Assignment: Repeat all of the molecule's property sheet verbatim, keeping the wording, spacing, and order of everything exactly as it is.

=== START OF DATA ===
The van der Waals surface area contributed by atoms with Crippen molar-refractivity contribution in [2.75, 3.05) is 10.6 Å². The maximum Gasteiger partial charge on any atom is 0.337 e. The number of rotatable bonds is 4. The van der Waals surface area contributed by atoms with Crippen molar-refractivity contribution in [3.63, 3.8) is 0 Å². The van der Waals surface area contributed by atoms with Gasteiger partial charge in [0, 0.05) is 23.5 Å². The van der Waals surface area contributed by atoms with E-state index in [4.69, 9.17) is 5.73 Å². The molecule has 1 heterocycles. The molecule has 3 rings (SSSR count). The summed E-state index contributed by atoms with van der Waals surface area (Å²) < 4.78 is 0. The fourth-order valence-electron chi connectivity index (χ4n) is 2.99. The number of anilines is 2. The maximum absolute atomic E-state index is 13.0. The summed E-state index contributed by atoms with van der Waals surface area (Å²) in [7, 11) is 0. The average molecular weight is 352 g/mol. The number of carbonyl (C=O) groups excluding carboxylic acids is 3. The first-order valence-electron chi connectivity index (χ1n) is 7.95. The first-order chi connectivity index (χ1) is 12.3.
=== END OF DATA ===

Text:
The van der Waals surface area contributed by atoms with Crippen molar-refractivity contribution in [2.75, 3.05) is 10.6 Å². The maximum Gasteiger partial charge on any atom is 0.337 e. The number of rotatable bonds is 4. The van der Waals surface area contributed by atoms with Crippen molar-refractivity contribution in [3.63, 3.8) is 0 Å². The van der Waals surface area contributed by atoms with Gasteiger partial charge in [0, 0.05) is 23.5 Å². The van der Waals surface area contributed by atoms with E-state index in [4.69, 9.17) is 5.73 Å². The molecule has 1 heterocycles. The molecule has 3 rings (SSSR count). The summed E-state index contributed by atoms with van der Waals surface area (Å²) < 4.78 is 0. The fourth-order valence-electron chi connectivity index (χ4n) is 2.99. The number of anilines is 2. The maximum absolute atomic E-state index is 13.0. The summed E-state index contributed by atoms with van der Waals surface area (Å²) in [7, 11) is 0. The average molecular weight is 352 g/mol. The number of carbonyl (C=O) groups excluding carboxylic acids is 3. The first-order valence-electron chi connectivity index (χ1n) is 7.95. The first-order chi connectivity index (χ1) is 12.3.